Hairs are hairy ends that grow on the scalp and are common hairs .
Hair always falls into the category of terminal hairs, as hairs are divided into different types.
Vellus hairs are small and almost invisible, similar to fluff and distributed over almost all human skin, including the scalp.
These hairs are rooted in small follicles, but have large sebaceous glands;
Terminal hairs are thicker, longer, and more pigmented (colored), and are located on the scalp and other areas of the skin, such as the limbs, pubis, armpits, and, for men, the face.
These hairs sink into larger follicles than vellus hairs, but with smaller sebaceous glands.
Since the hair is a common hair, like all hairs, it develops from the hair follicle.
The latter is housed in the subcutaneous tissue (hypodermis), and this is why the distance between the point of emergence of the hair on the skin and the follicle can reach one centimetre.
The sebaceous gland, on the other hand, is grafted into the hair follicle at the level of the dermis, therefore it is located close to the epidermis and the surface of the scalp .
The union of the hair follicle with the sebaceous gland gives rise to the pilosebaceous apparatus .
Healthy hairHealthy and naturally developed hair consists of three parts:
shaft (or stem) of the hair
The hair shaft or stem is the part outside the follicle, visible on the scalp, with an average thickness of 65-78 microns in adults.
It is the dead part of the hair, formed by totally keratinized cells which have lost their vital functions, but have acquired resistance thanks to the high concentration of an extraordinarily resistant fibrous protein, Keratin;
The root is the part inside the follicle and is not visible because it is immersed in the scalp of the hair until it reaches the dermis.
It is the living part of the hair, which ensures its growth and renewal;
The hair bulb is positioned even deeper than the root, in the lower portion of the hair follicle, where the dermal papilla is inserted, rich in nerve endings and blood vessels responsible for nourishing the hair.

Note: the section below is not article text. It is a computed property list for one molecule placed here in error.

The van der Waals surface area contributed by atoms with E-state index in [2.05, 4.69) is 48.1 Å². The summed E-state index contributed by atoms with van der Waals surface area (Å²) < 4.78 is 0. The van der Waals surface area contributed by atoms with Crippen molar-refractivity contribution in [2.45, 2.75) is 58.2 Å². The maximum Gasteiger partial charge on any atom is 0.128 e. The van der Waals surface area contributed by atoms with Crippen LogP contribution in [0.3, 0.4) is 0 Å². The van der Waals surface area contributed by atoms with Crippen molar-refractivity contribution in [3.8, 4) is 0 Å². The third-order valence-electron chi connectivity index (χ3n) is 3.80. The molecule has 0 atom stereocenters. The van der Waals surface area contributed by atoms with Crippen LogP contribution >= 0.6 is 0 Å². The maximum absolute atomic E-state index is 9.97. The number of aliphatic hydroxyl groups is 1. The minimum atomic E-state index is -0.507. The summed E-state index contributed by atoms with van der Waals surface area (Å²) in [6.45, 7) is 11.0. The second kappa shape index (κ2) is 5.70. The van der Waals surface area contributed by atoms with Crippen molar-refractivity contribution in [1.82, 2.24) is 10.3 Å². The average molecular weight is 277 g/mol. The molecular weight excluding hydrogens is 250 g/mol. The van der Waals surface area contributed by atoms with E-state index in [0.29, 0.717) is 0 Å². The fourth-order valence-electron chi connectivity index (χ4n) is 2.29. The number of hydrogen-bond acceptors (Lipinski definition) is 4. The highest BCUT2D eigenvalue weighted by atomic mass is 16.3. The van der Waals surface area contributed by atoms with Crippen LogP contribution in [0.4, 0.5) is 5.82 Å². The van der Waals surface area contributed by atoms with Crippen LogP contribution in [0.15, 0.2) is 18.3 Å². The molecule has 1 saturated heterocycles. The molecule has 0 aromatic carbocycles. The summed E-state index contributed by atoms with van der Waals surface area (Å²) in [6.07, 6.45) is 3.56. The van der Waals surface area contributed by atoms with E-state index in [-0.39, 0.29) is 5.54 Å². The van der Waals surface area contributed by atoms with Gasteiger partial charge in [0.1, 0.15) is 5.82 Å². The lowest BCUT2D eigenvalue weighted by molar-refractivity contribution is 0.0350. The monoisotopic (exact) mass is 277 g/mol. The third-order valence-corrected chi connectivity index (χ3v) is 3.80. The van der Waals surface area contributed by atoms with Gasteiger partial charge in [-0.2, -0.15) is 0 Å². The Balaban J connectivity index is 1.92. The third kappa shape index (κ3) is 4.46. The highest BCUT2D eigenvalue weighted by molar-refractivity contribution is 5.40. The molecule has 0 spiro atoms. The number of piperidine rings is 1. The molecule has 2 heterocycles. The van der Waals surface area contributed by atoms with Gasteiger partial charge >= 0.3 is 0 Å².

The dermal papilla gives rise to a matrix of germinal cells which, by reproducing, push those previously created upwards.
It is during the ascent of the cells towards the skin that the keratinization process takes place which stiffens the hair, devitalizing it and giving rise to the shaft.
Consequently, in contrast to what is commonly thought, to strengthen the hair it is useless to cut it short or shave it, since, in this way, the stem is only being amputated, that is the already dead part of the hair.
The hair cut therefore has no effect on the increase in hair keratin levels, it does not serve to strengthen the hair, but to avoid weakening it.
The only real positive effect of cutting short hair therefore consists in the reduction of traumas from washing, combing and brushing, therefore of all those practices that can weaken them.
Healthy hair shaft
By sectioning a hair horizontally, you can identify the three layers that make up its structure:
It is the outermost layer, formed by transparent and thin cells (thickness 0.2/0.5 microns).
The cuticle protects the integrity of the hair, but being exposed to the outside it is the first to be damaged by environmental agents.
Excessive exposure to aggressive substances, inadequate shampoos, perms, continuous brushing, to name a few, tend to damage the cuticle, endangering the health of the hair .
It is located below the cuticle and forms the thickest layer of the hair (shaft), determining its shape and texture.
A bundle of macrofibrils, arranged vertically in parallel rows, contain colored pigments, melanin, which gives color to the hair.
These pigments decrease in number with age, giving rise to the process of graying, by which the hair turns white.
When we use products to change the color of the hair or to bleach it, when we oxygenate it or use perms, shampoos or alkaline hair cleansers, the hair undergoes chemical changes at the level of the cortex (cortical alterations), and this is where the color change takes place , given that the cuticle, the outermost layer without melanin, is transparent by nature.
At this point, if the hair were examined (hair check-up) with a microscope at high magnification, it would show evident damage on the whole structure and in particular at the level of the cuticle.
Hair taken from any point of the scalp could easily be completely devoid of cuticle, which has disappeared under the effect of harmful chemical agents.
For example, the problem of split ends (trichoptilosis), i.e. the longitudinal fissure of the hair shaft, is often caused by repeated combing of hair that has already lost its cuticle following inappropriate physical-chemical treatments.
In these cases , protecting the health of the hair first of all means avoiding weakening it and risking losing it.
Problems of split ends and brittle hair are quite common and make the hair already categorized as unhealthy , which is why it is necessary to intervene with trichological treatments aimed at strengthening the hair both at the cuticular and cortical level.
Therefore intervening quickly with the right product and the right trichological treatment allows you to return to having healthy and strong hair .